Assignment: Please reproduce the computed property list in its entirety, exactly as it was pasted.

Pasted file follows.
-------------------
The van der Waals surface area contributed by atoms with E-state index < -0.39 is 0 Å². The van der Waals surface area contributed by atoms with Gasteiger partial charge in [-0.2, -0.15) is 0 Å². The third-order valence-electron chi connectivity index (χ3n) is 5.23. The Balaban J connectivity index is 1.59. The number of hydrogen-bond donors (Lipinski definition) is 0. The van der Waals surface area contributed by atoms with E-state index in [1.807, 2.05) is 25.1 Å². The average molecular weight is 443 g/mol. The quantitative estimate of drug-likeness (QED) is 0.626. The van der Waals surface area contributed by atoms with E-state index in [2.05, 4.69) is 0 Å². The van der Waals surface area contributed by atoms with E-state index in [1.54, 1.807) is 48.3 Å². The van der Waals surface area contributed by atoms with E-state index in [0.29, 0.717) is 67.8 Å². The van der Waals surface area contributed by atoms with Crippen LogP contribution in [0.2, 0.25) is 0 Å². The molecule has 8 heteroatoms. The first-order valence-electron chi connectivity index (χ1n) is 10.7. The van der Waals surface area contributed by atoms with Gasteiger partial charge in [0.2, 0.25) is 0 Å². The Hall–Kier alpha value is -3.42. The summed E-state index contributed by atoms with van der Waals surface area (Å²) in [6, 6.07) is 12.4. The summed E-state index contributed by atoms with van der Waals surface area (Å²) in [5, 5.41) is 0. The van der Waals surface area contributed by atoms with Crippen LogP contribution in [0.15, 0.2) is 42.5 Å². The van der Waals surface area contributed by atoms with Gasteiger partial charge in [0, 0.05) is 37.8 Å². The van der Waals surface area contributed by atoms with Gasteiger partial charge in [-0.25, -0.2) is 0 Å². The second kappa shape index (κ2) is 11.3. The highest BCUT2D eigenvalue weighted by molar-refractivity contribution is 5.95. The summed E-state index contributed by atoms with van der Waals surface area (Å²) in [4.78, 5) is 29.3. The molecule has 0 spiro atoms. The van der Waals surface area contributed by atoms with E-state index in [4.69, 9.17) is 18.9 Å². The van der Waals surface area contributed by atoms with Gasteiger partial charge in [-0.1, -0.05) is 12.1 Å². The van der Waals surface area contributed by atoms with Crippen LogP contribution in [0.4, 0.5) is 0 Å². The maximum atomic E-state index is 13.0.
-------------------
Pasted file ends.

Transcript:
The van der Waals surface area contributed by atoms with E-state index < -0.39 is 0 Å². The van der Waals surface area contributed by atoms with Gasteiger partial charge in [-0.2, -0.15) is 0 Å². The third-order valence-electron chi connectivity index (χ3n) is 5.23. The Balaban J connectivity index is 1.59. The number of hydrogen-bond donors (Lipinski definition) is 0. The van der Waals surface area contributed by atoms with E-state index in [1.807, 2.05) is 25.1 Å². The average molecular weight is 443 g/mol. The quantitative estimate of drug-likeness (QED) is 0.626. The van der Waals surface area contributed by atoms with E-state index in [2.05, 4.69) is 0 Å². The van der Waals surface area contributed by atoms with E-state index in [1.54, 1.807) is 48.3 Å². The van der Waals surface area contributed by atoms with E-state index in [0.29, 0.717) is 67.8 Å². The van der Waals surface area contributed by atoms with Crippen LogP contribution in [0.2, 0.25) is 0 Å². The molecule has 8 heteroatoms. The first-order valence-electron chi connectivity index (χ1n) is 10.7. The van der Waals surface area contributed by atoms with Gasteiger partial charge in [0.2, 0.25) is 0 Å². The Hall–Kier alpha value is -3.42. The summed E-state index contributed by atoms with van der Waals surface area (Å²) in [6, 6.07) is 12.4. The summed E-state index contributed by atoms with van der Waals surface area (Å²) in [5, 5.41) is 0. The van der Waals surface area contributed by atoms with Crippen LogP contribution in [0.15, 0.2) is 42.5 Å². The van der Waals surface area contributed by atoms with Gasteiger partial charge in [0, 0.05) is 37.8 Å². The van der Waals surface area contributed by atoms with Gasteiger partial charge in [-0.25, -0.2) is 0 Å². The second kappa shape index (κ2) is 11.3. The highest BCUT2D eigenvalue weighted by molar-refractivity contribution is 5.95. The summed E-state index contributed by atoms with van der Waals surface area (Å²) in [4.78, 5) is 29.3. The molecule has 0 spiro atoms. The van der Waals surface area contributed by atoms with E-state index in [4.69, 9.17) is 18.9 Å². The van der Waals surface area contributed by atoms with Gasteiger partial charge in [-0.1, -0.05) is 12.1 Å². The van der Waals surface area contributed by atoms with Crippen LogP contribution in [0.4, 0.5) is 0 Å². The maximum atomic E-state index is 13.0.